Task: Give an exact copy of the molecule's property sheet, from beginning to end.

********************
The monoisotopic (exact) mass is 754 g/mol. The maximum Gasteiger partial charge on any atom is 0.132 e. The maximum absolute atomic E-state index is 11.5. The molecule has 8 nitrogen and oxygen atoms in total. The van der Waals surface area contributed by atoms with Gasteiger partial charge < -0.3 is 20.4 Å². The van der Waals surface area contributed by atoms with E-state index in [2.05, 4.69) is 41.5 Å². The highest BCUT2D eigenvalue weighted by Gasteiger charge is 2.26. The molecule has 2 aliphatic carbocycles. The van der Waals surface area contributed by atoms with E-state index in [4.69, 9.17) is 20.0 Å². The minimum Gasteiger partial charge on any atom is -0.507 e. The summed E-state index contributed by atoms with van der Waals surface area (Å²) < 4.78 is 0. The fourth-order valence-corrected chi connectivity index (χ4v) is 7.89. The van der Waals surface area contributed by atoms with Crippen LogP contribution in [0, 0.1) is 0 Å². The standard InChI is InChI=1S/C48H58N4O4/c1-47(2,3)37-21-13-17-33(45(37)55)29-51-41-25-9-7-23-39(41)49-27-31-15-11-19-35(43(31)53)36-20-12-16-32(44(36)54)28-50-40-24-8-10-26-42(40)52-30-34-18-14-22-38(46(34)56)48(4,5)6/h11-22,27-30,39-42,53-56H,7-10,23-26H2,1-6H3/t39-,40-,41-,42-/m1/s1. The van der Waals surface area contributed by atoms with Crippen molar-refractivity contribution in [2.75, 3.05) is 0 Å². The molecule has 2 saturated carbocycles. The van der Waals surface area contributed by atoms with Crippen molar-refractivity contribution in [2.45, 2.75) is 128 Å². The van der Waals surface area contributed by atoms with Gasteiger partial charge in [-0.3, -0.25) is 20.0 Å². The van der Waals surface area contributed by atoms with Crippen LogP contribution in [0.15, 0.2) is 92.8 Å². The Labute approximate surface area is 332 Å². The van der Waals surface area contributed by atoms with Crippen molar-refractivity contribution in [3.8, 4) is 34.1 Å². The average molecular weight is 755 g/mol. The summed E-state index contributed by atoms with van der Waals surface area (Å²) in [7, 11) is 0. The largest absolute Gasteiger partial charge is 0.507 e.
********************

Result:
The monoisotopic (exact) mass is 754 g/mol. The maximum Gasteiger partial charge on any atom is 0.132 e. The maximum absolute atomic E-state index is 11.5. The molecule has 8 nitrogen and oxygen atoms in total. The van der Waals surface area contributed by atoms with Gasteiger partial charge < -0.3 is 20.4 Å². The van der Waals surface area contributed by atoms with E-state index in [2.05, 4.69) is 41.5 Å². The highest BCUT2D eigenvalue weighted by Gasteiger charge is 2.26. The molecule has 2 aliphatic carbocycles. The van der Waals surface area contributed by atoms with E-state index in [4.69, 9.17) is 20.0 Å². The minimum Gasteiger partial charge on any atom is -0.507 e. The summed E-state index contributed by atoms with van der Waals surface area (Å²) < 4.78 is 0. The fourth-order valence-corrected chi connectivity index (χ4v) is 7.89. The van der Waals surface area contributed by atoms with Crippen LogP contribution in [0, 0.1) is 0 Å². The standard InChI is InChI=1S/C48H58N4O4/c1-47(2,3)37-21-13-17-33(45(37)55)29-51-41-25-9-7-23-39(41)49-27-31-15-11-19-35(43(31)53)36-20-12-16-32(44(36)54)28-50-40-24-8-10-26-42(40)52-30-34-18-14-22-38(46(34)56)48(4,5)6/h11-22,27-30,39-42,53-56H,7-10,23-26H2,1-6H3/t39-,40-,41-,42-/m1/s1. The van der Waals surface area contributed by atoms with Crippen molar-refractivity contribution in [2.75, 3.05) is 0 Å². The molecule has 2 saturated carbocycles. The van der Waals surface area contributed by atoms with Crippen molar-refractivity contribution in [2.45, 2.75) is 128 Å². The van der Waals surface area contributed by atoms with Gasteiger partial charge in [-0.3, -0.25) is 20.0 Å². The van der Waals surface area contributed by atoms with Crippen LogP contribution in [0.15, 0.2) is 92.8 Å². The Labute approximate surface area is 332 Å². The van der Waals surface area contributed by atoms with Crippen molar-refractivity contribution in [3.8, 4) is 34.1 Å². The average molecular weight is 755 g/mol. The summed E-state index contributed by atoms with van der Waals surface area (Å²) in [7, 11) is 0. The largest absolute Gasteiger partial charge is 0.507 e.